Fall

…the space that the mind is terrified to enter is the beginning of all life. It’s the womb of being. —Byron Katie

Close your eyes. Reach out with your toe—take a step.
Feel that nothing is there, and let yourself fall. And fall
and fall. Don’t think of Alice, what she found when
she landed. You might not land. Ever. Keep your eyes
closed and feel the falling. It’s all right. It’s all right.
It’s all right. Darkness is cradling you even as it happens.
It loves you no less than light. It’s no less benevolent.
It’s more. It’s more. It’s more.

I’d spent so much of my life wrapped up in the oddly-comforting blanket of darkness and depression, but had come too far and learned too much not to recognize that it wasn’t true that darkness somehow loves you (me) more than light. And I knew for doggone sure Byron Katie would raise an eyebrow: “Is it true?” No. It’s not. And I launched immediately into the revision, which wound up being a blessing of comfort and learning:

Fall: A Revision

…the space that the mind is terrified to enter is the beginning of all life. It’s the womb of being. —Byron Katie

Close your eyes. Reach out with your toe—take a step.
Feel that nothing is there, and let yourself fall. And fall
and fall. Don’t think of Alice, what she found when
she landed. You might not land. Ever. Keep your eyes
closed and feel the falling. It’s all right. It’s all right.
Darkness is cradling you even as it happens. It loves you
no less than light. It is no less benevolent. Feel the darkness.
Feel the terror. Call it laughter. Call it love. Call it.
You are darkness. You are light. You are falling.
You are terror. You are laughter. You are love. You are
everything you are. Let yourself feel it. Call it love. Call it
you. It is you. Let yourself feel it. Let yourself fall.

I think it’s okay to occasionally let ourselves feel embraced by what seems like darkness. It is, at any rate, rather a fact of my life. Those really bad feelings sometimes still happen. But I fight them less. I don’t quite embrace them–can’t say that, not yet–it’s still a pretty frightening process. But it’s easier, and it’s okay, to let myself feel the terror. It’s much less exhausting. And I am able to get back that much more quickly to knowing it’s part of my being alive…just exactly as much as laughter and love.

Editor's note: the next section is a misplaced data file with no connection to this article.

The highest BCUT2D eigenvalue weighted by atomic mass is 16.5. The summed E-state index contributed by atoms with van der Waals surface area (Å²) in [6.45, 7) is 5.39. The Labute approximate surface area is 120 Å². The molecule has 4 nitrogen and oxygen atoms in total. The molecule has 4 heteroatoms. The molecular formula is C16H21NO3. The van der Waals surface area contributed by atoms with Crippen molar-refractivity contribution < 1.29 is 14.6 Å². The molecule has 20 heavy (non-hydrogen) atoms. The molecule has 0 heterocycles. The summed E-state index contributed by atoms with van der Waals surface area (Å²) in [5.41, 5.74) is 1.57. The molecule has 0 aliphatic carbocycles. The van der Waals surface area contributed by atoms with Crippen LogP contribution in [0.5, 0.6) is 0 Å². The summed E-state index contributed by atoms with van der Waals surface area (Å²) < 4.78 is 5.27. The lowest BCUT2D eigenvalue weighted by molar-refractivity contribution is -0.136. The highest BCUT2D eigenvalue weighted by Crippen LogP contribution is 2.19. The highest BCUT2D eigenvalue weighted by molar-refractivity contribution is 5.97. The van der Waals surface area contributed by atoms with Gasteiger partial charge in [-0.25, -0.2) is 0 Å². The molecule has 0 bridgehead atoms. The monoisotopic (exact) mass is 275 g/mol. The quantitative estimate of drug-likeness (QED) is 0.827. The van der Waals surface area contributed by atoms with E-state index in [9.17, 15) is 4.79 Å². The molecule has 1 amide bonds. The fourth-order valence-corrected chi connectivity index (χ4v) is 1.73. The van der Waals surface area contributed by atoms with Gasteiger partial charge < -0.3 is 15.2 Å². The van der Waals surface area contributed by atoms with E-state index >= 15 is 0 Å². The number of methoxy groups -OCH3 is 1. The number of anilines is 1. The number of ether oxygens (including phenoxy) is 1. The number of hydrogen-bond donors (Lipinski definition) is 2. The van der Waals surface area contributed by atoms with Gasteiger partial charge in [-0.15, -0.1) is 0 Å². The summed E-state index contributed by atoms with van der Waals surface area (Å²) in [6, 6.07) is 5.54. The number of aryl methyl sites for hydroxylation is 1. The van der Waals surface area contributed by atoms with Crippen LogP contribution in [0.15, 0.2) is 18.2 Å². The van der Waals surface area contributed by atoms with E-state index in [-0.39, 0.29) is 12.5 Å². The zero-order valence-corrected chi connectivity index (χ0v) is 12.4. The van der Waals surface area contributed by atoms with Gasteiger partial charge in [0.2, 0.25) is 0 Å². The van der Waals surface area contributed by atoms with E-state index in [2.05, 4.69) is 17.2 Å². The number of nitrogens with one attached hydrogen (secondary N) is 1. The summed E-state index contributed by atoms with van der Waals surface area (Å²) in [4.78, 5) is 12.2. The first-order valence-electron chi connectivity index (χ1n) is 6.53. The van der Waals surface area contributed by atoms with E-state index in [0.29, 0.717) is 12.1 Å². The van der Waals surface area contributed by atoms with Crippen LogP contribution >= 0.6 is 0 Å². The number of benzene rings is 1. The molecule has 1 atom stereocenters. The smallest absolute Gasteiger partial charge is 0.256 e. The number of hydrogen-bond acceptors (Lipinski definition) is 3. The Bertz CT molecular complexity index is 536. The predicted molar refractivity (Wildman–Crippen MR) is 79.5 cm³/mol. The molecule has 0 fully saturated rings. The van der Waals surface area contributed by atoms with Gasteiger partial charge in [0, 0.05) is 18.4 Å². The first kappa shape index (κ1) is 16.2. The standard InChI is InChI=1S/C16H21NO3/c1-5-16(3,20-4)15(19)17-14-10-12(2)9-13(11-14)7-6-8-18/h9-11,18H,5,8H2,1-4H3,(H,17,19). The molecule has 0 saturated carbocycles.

I was introduced to Byron Katie’s work only relatively recently, by my husband soon after we met. I was quite interested to learn she was connected to Stephen Mitchell, who had written my favorite translation of the Tao Te Ching. And the following is one of my favorite parts of the Tao, one that I’m sure was an unconscious influence on the final revision of the poem. Isn’t it lovely?

When people see some things as beautiful,
other things become ugly.
When people see some things as good,
other things become bad.

Being and non-being create each other.
Difficult and easy support each other.
Long and short define each other.
High and low depend on each other.
Before and after follow each other.

Therefore the Master
acts without doing anything
and teaches without saying anything.
Things arise and she lets them come;
things disappear and she lets them go.
She has but doesn’t possess,
acts but doesn’t expect.
When her work is done, she forgets it.
That is why it lasts forever.

 

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On Intimacy, On Gratitude, On Being Afraid

Fear teaches us things, or can. And I’ve been thinking lately that this is the core of what real intimacy is. We tell someone a secret, we care for them when they’re ill, we offer our up our hearts, we trust them to be both tender and strong. It takes giving and receiving, these bonds that tie. And what an honor to be on either end of that.

Much of this thinking has stemmed from caring for someone who was ill and from thinking about those who have cared for me when I was. It has also connected to deep and wonderful conversations with others who have been caregivers, and what a gift is that. (A lovely reason that caregiver support groups  can be so important.) But the things that come into play during critical times are, I think, the same things that come into play in other parts of our more normal and everyday lives. “Intimacy” is a word that touches most often on romance, on love, on the physical, perhaps. But isn’t it all much the same?